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Post Graduate Vagabonding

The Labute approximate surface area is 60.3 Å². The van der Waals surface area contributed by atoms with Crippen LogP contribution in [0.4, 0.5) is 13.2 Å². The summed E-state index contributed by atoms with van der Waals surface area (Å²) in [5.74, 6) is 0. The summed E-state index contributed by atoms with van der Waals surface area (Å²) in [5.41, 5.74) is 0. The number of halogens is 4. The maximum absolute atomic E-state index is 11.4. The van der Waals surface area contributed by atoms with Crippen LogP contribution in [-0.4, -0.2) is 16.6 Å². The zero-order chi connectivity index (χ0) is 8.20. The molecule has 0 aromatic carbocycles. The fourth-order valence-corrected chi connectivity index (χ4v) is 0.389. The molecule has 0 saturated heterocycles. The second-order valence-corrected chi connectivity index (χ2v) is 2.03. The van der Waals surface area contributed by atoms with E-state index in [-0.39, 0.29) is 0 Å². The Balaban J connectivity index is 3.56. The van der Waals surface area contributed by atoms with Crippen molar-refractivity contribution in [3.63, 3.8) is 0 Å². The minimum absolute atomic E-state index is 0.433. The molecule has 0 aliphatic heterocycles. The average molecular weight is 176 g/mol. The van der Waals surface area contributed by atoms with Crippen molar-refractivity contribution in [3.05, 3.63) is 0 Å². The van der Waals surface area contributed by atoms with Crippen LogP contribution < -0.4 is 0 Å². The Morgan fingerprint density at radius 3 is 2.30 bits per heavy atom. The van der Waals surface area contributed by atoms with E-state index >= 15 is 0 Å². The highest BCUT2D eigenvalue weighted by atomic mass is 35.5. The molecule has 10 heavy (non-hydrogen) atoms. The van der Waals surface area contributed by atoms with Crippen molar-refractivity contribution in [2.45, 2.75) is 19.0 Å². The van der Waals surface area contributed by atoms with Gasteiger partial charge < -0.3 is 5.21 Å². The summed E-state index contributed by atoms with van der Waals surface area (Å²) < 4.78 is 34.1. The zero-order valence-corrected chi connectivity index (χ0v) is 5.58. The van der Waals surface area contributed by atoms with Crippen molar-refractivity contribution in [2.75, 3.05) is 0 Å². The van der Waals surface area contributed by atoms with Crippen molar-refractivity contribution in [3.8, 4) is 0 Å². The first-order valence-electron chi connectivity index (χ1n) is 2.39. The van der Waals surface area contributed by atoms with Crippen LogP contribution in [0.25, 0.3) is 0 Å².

Arnold Morris Samuelson graduated in journalism in 1932 from the University of Minnesota. Unable to find work during the depression, he hitchhiked around the country to wait out these hard times. He first recorded in a diary his journey to the abandoned family homestead in White Earth, North Dakota. He renewed old acquaintances but spent much of his time in solitude, working odd jobs and reading. He camped part of the time in a coulee together with his horse, Dude and dog, Pup. His daily entries reveal much of his inner life as well as the colorful characters living in this rural community. In the second part of the diary, Arnold and a fellow journalism student, Ken Schmidt, vagabond their way south through Texas and throughout the western parts of the United States for a nine month period. Each day is a story of survival as they attempt to find food and shelter. Colorful characters are described as they encounter them. Sportsmen will enjoy their fishing and hunting experiences. At the end of the diary in the summer of 1933, Arnold has returned and lives in his crudely built shack in the coulees in North Dakota. After the travels related in this diary, impulse brought Arnold's vagabonding 1800 miles south by freight train directly to the door step of Ernest Hemingway in Key West in May of 1934. He asked Hemingway for writing advice and was surprisingly taken in for almost a year as a protege and a boat boy aboard Hemingway's boat "Pilar" for a dollar a day. Hemingway published an article in Esquire magazine in October 1935 about his experiences with Samuelson titled, "Monologue to the Maestro" A High Seas Letter". Arnold had recorded his own experiences during this year in a manuscript which he continually reworked, but never felt was publish worthy. However, it was discovered after his death in 1981 by his daughter, Dian Darby. In 1984, she published the manuscript as With Hemingway: A Year in Key West and Cuba. Also, Paul Hendrickson in his 2011 book, Hemingway's Boat: Everything He Loved in Life and Lost, 1934-1964, devoted a long chapter to Arnold Samuelson who had lived aboard the boat. In this book, Post Graduate Vagabonding, you get to experience the years leading up to his time spent with the literary giant.